For SMEs and midcaps, the Treasury estimates equity gap at around € 10 billion for a few tens of thousands firms. Of course, these estimates will have to be adjusted depending on the path of the recovery and on the provisions of the recovery plan (in particular with regard to cuts in production taxes).

The € 10bn amount may be compared to households’ financial savings of nearly € 4,000 bn, including new savings accumulated during the lock-down which may amount to € 100 bn by the end of the year. Households will likely remain reluctant to take risks. However, it is the job of financial intermediaries to offer savings products combining limited risk-taking and a higher return than those on sovereign bonds - currently negative up to the 10-year maturity.

Insofar as the crisis could kick viable firms out of the market, public intervention is justified. Indeed, these companies would not necessarily be replaced by more productive firms, as it is the case in principle in normal times ("creative destruction").[3]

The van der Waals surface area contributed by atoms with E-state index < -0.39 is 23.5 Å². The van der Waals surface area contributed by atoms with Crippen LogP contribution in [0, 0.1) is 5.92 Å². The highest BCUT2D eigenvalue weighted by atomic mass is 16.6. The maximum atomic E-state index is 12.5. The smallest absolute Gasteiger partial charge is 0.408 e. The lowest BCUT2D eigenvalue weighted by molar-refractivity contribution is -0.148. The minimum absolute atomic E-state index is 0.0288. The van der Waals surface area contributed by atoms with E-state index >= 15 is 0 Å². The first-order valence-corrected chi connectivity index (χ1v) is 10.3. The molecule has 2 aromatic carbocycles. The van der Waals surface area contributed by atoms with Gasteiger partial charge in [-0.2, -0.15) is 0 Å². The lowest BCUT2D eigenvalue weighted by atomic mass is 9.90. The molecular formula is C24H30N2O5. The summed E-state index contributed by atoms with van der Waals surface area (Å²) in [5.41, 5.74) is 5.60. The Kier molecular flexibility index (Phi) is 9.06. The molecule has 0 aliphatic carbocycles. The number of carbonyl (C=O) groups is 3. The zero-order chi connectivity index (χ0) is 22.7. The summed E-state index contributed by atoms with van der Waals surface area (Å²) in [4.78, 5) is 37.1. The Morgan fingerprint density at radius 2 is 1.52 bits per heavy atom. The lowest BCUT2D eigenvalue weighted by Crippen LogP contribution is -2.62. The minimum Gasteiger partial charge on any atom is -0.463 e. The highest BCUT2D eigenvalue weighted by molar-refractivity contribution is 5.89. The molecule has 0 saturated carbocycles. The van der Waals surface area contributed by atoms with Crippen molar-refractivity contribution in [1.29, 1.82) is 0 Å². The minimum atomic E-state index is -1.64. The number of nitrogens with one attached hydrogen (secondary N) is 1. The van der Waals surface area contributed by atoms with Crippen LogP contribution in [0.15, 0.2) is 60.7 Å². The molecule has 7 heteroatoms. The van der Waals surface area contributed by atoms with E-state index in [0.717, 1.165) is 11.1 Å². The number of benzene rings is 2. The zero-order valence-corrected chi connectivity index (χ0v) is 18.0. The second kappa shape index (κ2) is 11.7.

Box: methodology

The microsimulation model of the French Treasury aims at examining the consequences of Covid-19 on illiquidity (when a company runs out of cash) as well as insolvency (when the asset / debt ratio falls below 1).[4] The model is based on FARE 2017 data from Insee, which lists the balance sheets and income statements of almost all companies in France (n = 3.8 million companies). After excluding a number of

companies for which the information cannot be used, the model restricts the analysis to nearly 2 million companies representing 91% of the value-added of the French economy.

The aim is to measure the impact, on firms’ balance sheets, of sectoral shocks as estimated by INSEE during the Covid crisis.[5] Public policies put in place by the government are also simulated: deferrals of taxes and social security contributions, short-time work, solidarity fund (however excluding State guaranteed loans). The model accounts for fixed costs (such as rents), while other costs are supposed to partially adjust to the shock. Specifically, the wage bill and input purchases are assumed to adjust in proportion to the shock suffered by the company.